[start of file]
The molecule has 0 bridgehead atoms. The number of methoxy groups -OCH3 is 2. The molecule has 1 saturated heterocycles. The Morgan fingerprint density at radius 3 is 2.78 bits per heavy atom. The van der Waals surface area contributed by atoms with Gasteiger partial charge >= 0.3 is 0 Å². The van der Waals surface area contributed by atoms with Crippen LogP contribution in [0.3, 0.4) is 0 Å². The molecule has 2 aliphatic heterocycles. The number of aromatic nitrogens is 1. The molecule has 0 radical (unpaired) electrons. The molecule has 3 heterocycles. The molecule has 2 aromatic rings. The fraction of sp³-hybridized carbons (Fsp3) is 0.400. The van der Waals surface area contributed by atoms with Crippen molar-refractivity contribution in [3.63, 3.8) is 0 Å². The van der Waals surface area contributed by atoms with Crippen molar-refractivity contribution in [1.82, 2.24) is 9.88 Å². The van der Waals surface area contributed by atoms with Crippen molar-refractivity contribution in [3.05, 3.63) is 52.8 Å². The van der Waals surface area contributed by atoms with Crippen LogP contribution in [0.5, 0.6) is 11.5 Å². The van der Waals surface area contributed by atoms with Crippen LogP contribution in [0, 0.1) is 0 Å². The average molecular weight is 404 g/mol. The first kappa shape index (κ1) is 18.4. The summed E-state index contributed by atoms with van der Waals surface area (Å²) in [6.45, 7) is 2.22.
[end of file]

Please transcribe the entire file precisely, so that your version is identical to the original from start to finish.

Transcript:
The molecule has 0 bridgehead atoms. The number of methoxy groups -OCH3 is 2. The molecule has 1 saturated heterocycles. The Morgan fingerprint density at radius 3 is 2.78 bits per heavy atom. The van der Waals surface area contributed by atoms with Gasteiger partial charge >= 0.3 is 0 Å². The van der Waals surface area contributed by atoms with Crippen LogP contribution in [0.3, 0.4) is 0 Å². The molecule has 2 aliphatic heterocycles. The number of aromatic nitrogens is 1. The molecule has 0 radical (unpaired) electrons. The molecule has 3 heterocycles. The molecule has 2 aromatic rings. The fraction of sp³-hybridized carbons (Fsp3) is 0.400. The van der Waals surface area contributed by atoms with Crippen molar-refractivity contribution in [3.63, 3.8) is 0 Å². The van der Waals surface area contributed by atoms with Crippen molar-refractivity contribution in [1.82, 2.24) is 9.88 Å². The van der Waals surface area contributed by atoms with Crippen molar-refractivity contribution in [3.05, 3.63) is 52.8 Å². The van der Waals surface area contributed by atoms with Crippen LogP contribution in [0.5, 0.6) is 11.5 Å². The van der Waals surface area contributed by atoms with Crippen LogP contribution in [0, 0.1) is 0 Å². The average molecular weight is 404 g/mol. The first kappa shape index (κ1) is 18.4. The summed E-state index contributed by atoms with van der Waals surface area (Å²) in [6.45, 7) is 2.22.